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The Need for Additional Procedures in Patients Undergoing Proximal Hypospadias Repairs As Reported in the Pediatric Health Information System Database
Katherine W. Herbst, MSc1, Fernando A. Ferrer, Jr., MD2, John H. Makari, MD2.
1Connecticut Children's Medical Center, Hartford, CT, USA, 2Connecticut Children's Medical Center/ University of Connecticut School of Medicine, Hartford, CT, USA.

Background
Aside from single surgeon and institutional case series data, little data exists describing the need for additional surgical interventions in patients undergoing single and two-stage repairs of proximal hypospadias. We sought to characterize the extent of this need in a contemporary cohort of patients using population-based data.
Methods
Patients undergoing single-stage or two-stage repair of proximal hypospadias were identified by searching the Pediatric Health Information System (PHIS) database for records containing CPT codes 54316, 54312, 54308, 54332, or 54336 billed between 1/1/2005 and 6/30/2010. Patient records in which a second stage code was not preceded by a first stage code or when single-stage codes were preceded by hypospadias-related procedural codes were excluded from the analysis. Patient records with diagnosis or procedure codes indicating disorders of sex development or alternative urethral pathology were also excluded. The database was then queried forward to 6/30/2011 to identify additional surgical interventions identified by CPT codes reflecting open surgical treatment of complications (54340, 54344, 54348, 54352), endoscopic treatment of stricture (52275, 52281), repair of recurrent chordee (54300, 54304), cosmetic repair (54163), or endoscopic evaluation (52000).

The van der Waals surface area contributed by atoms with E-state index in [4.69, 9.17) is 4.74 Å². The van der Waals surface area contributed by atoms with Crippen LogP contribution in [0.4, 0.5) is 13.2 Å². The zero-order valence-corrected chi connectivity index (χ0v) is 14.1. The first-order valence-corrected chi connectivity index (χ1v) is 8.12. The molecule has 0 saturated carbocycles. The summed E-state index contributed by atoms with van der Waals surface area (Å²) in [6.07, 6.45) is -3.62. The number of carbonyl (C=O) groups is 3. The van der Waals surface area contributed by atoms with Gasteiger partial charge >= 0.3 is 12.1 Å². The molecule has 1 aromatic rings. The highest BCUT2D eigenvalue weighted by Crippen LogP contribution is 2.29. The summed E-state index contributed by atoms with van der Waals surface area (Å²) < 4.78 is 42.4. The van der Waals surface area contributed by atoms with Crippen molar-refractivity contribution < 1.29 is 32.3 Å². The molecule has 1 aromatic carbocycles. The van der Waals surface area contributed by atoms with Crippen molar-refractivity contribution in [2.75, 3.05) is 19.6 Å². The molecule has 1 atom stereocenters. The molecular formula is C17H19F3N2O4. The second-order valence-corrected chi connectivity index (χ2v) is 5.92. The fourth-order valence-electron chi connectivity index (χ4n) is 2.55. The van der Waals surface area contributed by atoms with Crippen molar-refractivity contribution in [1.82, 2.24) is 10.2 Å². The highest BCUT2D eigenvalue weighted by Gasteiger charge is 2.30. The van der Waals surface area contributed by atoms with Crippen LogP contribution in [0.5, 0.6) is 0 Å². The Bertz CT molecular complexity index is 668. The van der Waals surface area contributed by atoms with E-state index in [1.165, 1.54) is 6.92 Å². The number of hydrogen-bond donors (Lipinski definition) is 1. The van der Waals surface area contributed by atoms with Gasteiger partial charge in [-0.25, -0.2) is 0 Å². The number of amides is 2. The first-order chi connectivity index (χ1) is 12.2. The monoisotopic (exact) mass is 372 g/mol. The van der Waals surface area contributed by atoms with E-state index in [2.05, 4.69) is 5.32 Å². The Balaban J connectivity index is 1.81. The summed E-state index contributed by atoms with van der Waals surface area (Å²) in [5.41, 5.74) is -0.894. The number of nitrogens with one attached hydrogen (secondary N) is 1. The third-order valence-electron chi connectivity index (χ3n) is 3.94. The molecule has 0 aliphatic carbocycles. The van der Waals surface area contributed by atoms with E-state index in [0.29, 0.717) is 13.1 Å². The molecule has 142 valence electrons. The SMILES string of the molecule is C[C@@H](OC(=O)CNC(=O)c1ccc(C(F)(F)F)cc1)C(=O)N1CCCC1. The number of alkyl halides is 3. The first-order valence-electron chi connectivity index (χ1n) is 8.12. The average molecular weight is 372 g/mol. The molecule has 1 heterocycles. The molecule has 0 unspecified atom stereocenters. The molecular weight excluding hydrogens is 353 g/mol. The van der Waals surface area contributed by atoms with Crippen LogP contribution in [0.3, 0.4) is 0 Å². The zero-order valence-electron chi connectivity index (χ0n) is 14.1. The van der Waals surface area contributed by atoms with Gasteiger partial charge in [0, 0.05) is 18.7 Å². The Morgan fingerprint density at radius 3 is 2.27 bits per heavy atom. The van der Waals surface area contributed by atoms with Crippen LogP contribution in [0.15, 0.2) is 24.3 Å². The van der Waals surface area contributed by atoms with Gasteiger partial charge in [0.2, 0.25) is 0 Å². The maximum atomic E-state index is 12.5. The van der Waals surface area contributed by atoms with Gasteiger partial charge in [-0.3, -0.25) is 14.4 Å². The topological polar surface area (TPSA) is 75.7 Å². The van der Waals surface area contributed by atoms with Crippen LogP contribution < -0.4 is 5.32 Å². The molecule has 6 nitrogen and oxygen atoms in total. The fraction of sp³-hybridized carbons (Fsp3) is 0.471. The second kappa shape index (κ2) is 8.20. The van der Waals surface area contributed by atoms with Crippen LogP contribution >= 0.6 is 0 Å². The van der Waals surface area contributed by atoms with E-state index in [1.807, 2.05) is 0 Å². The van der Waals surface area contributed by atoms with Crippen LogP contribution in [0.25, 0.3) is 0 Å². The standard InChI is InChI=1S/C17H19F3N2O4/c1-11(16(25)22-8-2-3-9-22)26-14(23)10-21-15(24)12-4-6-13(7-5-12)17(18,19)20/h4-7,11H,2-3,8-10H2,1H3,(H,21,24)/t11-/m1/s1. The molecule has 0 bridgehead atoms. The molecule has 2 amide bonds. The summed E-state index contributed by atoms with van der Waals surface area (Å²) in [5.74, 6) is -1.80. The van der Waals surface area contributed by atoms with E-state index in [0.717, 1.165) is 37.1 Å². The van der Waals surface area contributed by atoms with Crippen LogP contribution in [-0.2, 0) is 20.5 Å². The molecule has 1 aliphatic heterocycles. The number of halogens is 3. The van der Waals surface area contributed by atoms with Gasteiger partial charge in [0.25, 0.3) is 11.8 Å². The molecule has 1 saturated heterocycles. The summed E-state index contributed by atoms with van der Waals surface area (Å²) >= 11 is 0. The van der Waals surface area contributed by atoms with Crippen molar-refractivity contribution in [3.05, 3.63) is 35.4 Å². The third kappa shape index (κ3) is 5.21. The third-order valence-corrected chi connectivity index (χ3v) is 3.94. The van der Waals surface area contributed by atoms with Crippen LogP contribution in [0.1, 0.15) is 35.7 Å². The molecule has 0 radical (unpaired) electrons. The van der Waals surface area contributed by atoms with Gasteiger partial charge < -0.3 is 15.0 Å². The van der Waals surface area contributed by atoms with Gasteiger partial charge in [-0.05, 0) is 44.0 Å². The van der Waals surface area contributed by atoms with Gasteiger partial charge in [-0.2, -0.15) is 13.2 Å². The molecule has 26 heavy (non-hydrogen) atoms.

Results
The final cohort included 1,878 patients from 37 hospitals. Follow-up ranged from 1 to 6.5 years. The majority of patients (84%) underwent single-stage repair at a median age at first surgery 10 months (range 0-214 months). In patients undergoing two-stage repair, the median interval between the first and second surgeries was 17 months (range 9-224 months). 19.2% of patients required additional procedures beyond their definitive repair. Of these patients 72% had one, 19% had two, and 9% had three or more additional procedures; 80.1% of procedures were open, 9.7% were endoscopic treatment of stricture and 10.2% were endoscopic evaluation. Patients undergoing two-stage repairs were significantly more likely to undergo additional procedures than those undergoing single-stage repair (29.6% vs. 17.3%; p<0.001).
Conclusions
Population-based data indicates that nearly one-fifth of patients undergoing repair of proximal hypospadias in children's hospitals require additional procedure(s) after what is thought to be their definitive repair. These data help to frame individual case series in the context of a modern cohort of patients undergoing proximal hypospadias repair.


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